I came across one of these for the first time in a junk shop in Harrogate about twenty years ago. It was dirty, missing three lugs and hanging from a nail by a piece of old bailer-twine. Neither of us had seen anything like it before. They’re not from Yorkshire obviously. It appeared to be handbuilt – a shallow bowl form on a flat back giving a d-shaped cross-section. The use of applied coils and pips in three colours of clay and sprigged leaves is distinctive but not unique. In the 19th and early 20th century British country potteries increasingly produced decorative and garden wares and novelty items such as money-boxes and some used encrusted and relief decoration. Costrels, pilgrim bottles, flasks – these shapes are not common in Britain. Verwood Owls are the best known ones. The flattened disk-shaped bottle with an applied neck and four lugs to take a strap is primarily a Middle Eastern and European form.
A search for parallels lead me to a 1992 exhibition catalogue from the Marburger Universitätsmuseums für Kunst und Kulturgeschichte. The show brought together a wide selection of decorated earthenware from Marburg and the area to the east including the Werratal – the valley of the Werra River.
The area is best known for the wonderful slip-trailed dishes made there in the late 16th and early 17th centuries. These are characterised by skilful trailing in white slip refined with an incised line. They are then embellished with splashes of copper green under a honey-coloured lead-glaze. Ornate and vigorous they were exported all over Northern Europe and to the Americas. They were made in the Werra area and also in North Holland.It seems that by the beginning of the 19th century the potters had moved away from trailing to a taste for equally vigorous applied decoration. This typically involved the use of thin coils and dots of white, brown, green and black clays to build up drawings and lettering on the surface of the piece. The additions are often stabbed to make leaf veins or petals but equally commonly these elements are made using small sprig-moulds. The jug above seems to be typical of pots from the Marburg area with branches made of coloured and incised clays and rather fat leaves. Pieces illustrated in the Marburg museum catalogue with sprigged decoration often seem to come from further to the east including places such as Gerstungen and Großensee. The example below is from the Werratal museum in Gerstungen. This flask is smaller than the others with the lugs higher on the body. Again handbuilt, it consists of two bowls attached rim-to-rim giving an oval cross section. The decoration and use of glazes and colour is very close to the Gerstungen coffee pot.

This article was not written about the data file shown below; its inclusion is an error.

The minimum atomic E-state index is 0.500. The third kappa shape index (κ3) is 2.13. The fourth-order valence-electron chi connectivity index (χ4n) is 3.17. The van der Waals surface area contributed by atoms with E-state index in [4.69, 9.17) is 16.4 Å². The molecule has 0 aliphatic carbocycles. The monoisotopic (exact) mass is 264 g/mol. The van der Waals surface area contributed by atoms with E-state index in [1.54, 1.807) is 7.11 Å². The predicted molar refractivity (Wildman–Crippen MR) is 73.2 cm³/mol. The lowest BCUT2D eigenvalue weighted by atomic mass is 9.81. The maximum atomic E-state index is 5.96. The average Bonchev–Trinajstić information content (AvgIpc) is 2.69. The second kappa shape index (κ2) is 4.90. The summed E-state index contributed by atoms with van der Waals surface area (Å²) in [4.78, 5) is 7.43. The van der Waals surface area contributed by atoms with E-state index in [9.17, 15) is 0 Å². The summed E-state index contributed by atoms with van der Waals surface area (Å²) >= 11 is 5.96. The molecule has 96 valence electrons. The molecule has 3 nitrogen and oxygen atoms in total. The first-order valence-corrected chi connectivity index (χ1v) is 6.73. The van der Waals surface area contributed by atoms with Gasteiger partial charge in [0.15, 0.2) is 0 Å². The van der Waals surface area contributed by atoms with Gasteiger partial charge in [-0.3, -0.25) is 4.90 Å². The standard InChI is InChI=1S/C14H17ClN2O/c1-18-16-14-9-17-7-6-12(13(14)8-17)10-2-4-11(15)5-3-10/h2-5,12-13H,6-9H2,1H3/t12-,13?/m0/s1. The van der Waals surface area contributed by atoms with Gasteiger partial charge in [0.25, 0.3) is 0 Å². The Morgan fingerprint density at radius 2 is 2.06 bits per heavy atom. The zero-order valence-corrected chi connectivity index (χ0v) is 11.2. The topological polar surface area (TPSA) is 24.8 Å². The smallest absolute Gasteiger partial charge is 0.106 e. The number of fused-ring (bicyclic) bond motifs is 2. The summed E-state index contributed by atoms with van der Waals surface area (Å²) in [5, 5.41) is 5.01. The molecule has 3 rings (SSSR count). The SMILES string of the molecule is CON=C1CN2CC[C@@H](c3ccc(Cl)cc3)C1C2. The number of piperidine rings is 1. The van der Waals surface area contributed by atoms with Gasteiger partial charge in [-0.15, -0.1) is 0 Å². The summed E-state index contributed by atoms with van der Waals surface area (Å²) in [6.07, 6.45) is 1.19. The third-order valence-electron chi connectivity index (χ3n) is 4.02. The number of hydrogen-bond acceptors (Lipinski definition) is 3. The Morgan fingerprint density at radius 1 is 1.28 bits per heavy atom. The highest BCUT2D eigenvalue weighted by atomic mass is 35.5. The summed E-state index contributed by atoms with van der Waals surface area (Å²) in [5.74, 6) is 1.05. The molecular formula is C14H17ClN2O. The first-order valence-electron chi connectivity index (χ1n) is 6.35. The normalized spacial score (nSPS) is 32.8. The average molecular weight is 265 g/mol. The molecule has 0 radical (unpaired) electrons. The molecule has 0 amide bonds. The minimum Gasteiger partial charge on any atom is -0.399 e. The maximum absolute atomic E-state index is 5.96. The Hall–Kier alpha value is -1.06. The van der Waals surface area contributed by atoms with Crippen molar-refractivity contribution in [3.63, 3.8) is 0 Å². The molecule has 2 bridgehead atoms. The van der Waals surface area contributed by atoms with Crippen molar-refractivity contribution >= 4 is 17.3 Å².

Recently I have been given two more examples. One is almost identical to the first but in better condition. The back is undecorated.The other is a large ornate example which shares characteristics of all the others. More or less oval in cross-section the back is slightly flattened and decorated with radial strips to make a spectacular flower motif. The wheatsheaf sprig is crude and reminds me of saltglazed stonewares. Whilst the black and orange flowers occur on the other two larger flasks, the inclusion of a star sprig is new. These are quite common on Werratal pots more generally.
This is all supposition really. What I can’t find are any examples of these in German museums or collections or any with definite identifications. They come up on ebay from time to time and some sellers mention Marburg. They are sometimes described as medieval. They have a definite style which, whilst similar to the well known Marburg wares is distinct and earthy.
To summarise: the flasks are lead-glazed, they are almost certainly wood-fired. The shapes are perfectly good North West European ones although rare in Britain. The method of colouring and decoration is similar to that used in the Marburg/Werratal area from say 1800-1940 and sprigging as a technology is something that is very characteristic of western Germany. The sprigs all appear on the German pots but at the same time they are generic types. The green clay often found on Marburg pieces is absent, its place taken by dabs of green glaze. This method does occur on some Werratal wares for instance from Gerstungen. Stylistically the three larger flasks share key decorative elements especially the grape vine motif and the arrangement of parts.
Any thoughts welcome.